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A cost in planning for prosperous economies?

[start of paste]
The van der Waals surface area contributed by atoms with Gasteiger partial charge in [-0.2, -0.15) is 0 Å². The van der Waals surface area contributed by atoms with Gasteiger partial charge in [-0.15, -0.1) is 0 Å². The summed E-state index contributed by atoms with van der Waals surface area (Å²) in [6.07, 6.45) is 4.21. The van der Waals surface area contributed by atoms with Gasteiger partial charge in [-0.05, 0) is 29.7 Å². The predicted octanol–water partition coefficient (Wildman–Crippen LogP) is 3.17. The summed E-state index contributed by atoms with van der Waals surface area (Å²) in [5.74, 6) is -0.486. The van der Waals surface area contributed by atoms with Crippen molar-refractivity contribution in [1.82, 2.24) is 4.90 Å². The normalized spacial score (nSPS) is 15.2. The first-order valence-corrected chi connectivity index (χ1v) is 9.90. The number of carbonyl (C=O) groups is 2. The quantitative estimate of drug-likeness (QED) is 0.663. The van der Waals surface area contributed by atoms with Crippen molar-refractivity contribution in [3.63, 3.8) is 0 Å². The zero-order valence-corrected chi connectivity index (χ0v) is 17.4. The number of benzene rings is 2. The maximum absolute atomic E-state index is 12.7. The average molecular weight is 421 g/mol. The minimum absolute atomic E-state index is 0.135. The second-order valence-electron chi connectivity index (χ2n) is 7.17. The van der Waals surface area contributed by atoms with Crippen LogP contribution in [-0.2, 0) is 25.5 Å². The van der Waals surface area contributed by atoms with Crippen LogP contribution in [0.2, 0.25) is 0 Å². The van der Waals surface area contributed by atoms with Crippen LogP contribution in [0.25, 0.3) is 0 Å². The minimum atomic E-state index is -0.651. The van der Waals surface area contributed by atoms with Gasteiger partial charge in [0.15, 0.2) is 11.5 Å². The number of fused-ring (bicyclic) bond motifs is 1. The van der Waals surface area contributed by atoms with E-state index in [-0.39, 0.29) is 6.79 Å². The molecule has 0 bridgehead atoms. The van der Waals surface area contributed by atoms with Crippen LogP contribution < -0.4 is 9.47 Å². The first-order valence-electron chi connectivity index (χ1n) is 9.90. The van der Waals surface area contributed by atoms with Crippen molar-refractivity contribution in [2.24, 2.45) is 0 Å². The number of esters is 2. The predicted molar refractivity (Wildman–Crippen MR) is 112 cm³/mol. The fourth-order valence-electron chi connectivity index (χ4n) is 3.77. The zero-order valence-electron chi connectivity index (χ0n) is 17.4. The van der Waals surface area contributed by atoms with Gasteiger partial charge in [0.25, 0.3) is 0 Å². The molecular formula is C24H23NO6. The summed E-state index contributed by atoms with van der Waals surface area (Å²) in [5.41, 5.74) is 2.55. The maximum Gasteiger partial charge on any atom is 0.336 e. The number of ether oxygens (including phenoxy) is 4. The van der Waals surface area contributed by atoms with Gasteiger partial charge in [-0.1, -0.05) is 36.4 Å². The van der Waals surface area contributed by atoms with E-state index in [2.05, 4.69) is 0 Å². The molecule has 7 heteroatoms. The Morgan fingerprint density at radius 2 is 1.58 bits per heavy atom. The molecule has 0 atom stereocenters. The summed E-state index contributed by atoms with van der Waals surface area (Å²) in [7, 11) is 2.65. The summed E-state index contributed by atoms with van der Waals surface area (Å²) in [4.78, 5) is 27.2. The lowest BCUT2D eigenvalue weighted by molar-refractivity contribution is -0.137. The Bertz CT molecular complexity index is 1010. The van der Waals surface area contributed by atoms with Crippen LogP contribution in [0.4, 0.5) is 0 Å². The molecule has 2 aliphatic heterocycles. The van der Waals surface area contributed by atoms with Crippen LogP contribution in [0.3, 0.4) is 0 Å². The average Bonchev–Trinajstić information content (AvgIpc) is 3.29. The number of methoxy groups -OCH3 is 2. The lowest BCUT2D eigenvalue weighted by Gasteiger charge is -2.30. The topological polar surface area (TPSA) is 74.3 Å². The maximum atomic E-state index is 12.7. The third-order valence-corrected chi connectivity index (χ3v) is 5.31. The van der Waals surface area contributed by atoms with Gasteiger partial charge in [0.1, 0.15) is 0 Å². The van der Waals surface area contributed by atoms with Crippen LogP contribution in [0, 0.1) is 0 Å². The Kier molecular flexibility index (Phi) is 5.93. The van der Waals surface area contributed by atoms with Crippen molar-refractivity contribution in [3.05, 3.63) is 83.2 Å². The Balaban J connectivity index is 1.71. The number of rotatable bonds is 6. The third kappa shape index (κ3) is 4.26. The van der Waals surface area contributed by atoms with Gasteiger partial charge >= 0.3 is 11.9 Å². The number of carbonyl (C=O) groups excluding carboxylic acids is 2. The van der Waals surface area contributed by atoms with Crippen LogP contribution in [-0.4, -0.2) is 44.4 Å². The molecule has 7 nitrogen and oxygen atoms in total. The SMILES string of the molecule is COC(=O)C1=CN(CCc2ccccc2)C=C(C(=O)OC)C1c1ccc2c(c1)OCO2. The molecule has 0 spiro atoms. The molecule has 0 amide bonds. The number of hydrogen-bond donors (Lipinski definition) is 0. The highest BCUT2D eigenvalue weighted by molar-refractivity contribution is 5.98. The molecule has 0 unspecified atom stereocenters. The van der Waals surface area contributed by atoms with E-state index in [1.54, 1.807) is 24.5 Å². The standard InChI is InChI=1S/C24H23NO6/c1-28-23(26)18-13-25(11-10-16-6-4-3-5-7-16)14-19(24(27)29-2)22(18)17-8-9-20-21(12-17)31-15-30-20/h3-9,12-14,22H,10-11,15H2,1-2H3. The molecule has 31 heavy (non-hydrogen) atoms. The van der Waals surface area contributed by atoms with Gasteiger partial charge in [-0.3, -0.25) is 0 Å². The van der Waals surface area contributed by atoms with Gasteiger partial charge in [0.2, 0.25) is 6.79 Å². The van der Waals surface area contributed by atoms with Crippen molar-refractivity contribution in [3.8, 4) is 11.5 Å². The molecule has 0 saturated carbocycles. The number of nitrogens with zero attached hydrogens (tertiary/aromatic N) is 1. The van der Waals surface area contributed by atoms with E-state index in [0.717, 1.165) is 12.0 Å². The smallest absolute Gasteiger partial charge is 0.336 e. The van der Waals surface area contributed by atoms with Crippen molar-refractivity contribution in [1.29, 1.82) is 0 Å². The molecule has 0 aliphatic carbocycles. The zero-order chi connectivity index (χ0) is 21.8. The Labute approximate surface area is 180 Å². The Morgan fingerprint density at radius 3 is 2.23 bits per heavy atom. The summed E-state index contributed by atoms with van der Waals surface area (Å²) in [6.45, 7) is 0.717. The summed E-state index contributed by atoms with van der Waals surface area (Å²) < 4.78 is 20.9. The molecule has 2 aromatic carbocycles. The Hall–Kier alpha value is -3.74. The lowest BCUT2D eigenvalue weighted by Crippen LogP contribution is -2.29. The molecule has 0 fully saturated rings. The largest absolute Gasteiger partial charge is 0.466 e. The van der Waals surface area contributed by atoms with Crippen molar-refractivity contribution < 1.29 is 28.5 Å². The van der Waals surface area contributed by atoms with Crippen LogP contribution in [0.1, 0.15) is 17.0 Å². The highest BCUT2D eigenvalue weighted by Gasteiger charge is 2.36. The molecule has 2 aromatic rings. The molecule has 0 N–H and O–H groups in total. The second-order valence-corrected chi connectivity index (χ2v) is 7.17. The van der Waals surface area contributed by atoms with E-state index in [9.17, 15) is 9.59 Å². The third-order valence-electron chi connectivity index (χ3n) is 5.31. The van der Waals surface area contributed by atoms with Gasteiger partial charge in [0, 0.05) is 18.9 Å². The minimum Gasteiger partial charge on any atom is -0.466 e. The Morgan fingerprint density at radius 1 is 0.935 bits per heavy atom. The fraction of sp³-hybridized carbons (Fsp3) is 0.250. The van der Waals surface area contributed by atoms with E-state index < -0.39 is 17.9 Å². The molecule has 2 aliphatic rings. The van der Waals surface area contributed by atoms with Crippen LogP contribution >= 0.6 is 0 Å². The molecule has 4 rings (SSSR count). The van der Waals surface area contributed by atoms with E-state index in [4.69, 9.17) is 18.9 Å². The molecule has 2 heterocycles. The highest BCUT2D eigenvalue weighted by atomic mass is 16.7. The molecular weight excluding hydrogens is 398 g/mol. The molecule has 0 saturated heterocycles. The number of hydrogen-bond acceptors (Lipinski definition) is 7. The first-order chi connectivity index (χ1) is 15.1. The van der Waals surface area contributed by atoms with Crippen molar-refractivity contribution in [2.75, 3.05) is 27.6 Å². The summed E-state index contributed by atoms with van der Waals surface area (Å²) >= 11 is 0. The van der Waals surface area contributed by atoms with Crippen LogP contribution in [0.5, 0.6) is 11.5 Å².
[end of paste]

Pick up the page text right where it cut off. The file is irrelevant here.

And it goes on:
Paper should be cited as: Pugalis, L. and Martin, G. (2009) 'A cost in planning for prosperous economies?' Town & Country Planning, 78(7), pp. 308-310. The new draft PPS4 exudes the desperation born of a harsh economic climate and appears to invite short-term fixes rather than long-term sustainable growth, say Lee Pugalis and Glenn Martin The Governments latest consultation draft of Planning Policy Statement 4 (PPS4): Planning for Prosperous Economies1 intends to simplify the planning process in order to stimulate economic prosperity. It proposes that local planning authorities should consider proposals for economic development other than town centre uses, favourably unless there is good reason to believe that the social, economic and/or environmental costs of development are likely to outweigh the benefits. The revised draft PPS4 published by the Department for Communities and Local Government (DCLG) on 5 May 2009 incorporates economic policy (previously scattered in a plethora of planning statements and guidance) covering industrial and commercial development and small firms, town centres, simplified planning zones, and sustainable development in rural areas. Whereas the previous draft of PPS4: Sustainable Economic Development issued in December 2007 was welcomed in terms of its focus on an outdated aspect of spatial planning policy, it was largely condemned as a disappointment. Martin Simmons, for example, argued that its homogenous approach failed to relate to the Governments Review of Sub-National Economic Development and Regeneration (SNR), particularly in terms of cross-boundary economic flows expressed in city-regional policy.2 Encompassed within the Governments ongoing review of regional governance and place-shaping activities at various spatial scales,3 Planning for Prosperous Economies purports to create a coherent and modern set of policies designed to meet the economic challenges we face, both short and long term. Indeed, in her foreword Margaret Beckett, then Minister for Housing and Planning, argued that for the first time, this comprehensive new draft statement brings together in one place all of the Governments key planning policies relating to the economy and streamlines and simplifies policy to focus on what is important to allow the economy to grow in a sustainable manner. But if we scratch under the surface, does the revised draft lives up to its own hype, or is there a cost to Planning for Prosperous Economies? What is economic development? According to the new draft PPS, economic development is defined as including land uses that provide employment opportunities, generate wealth, are economically productive, or a combination of the above. Such a definition should be welcomed for planning purposes as it acknowledges the different facets of economic development most notably that sustainable economic -1-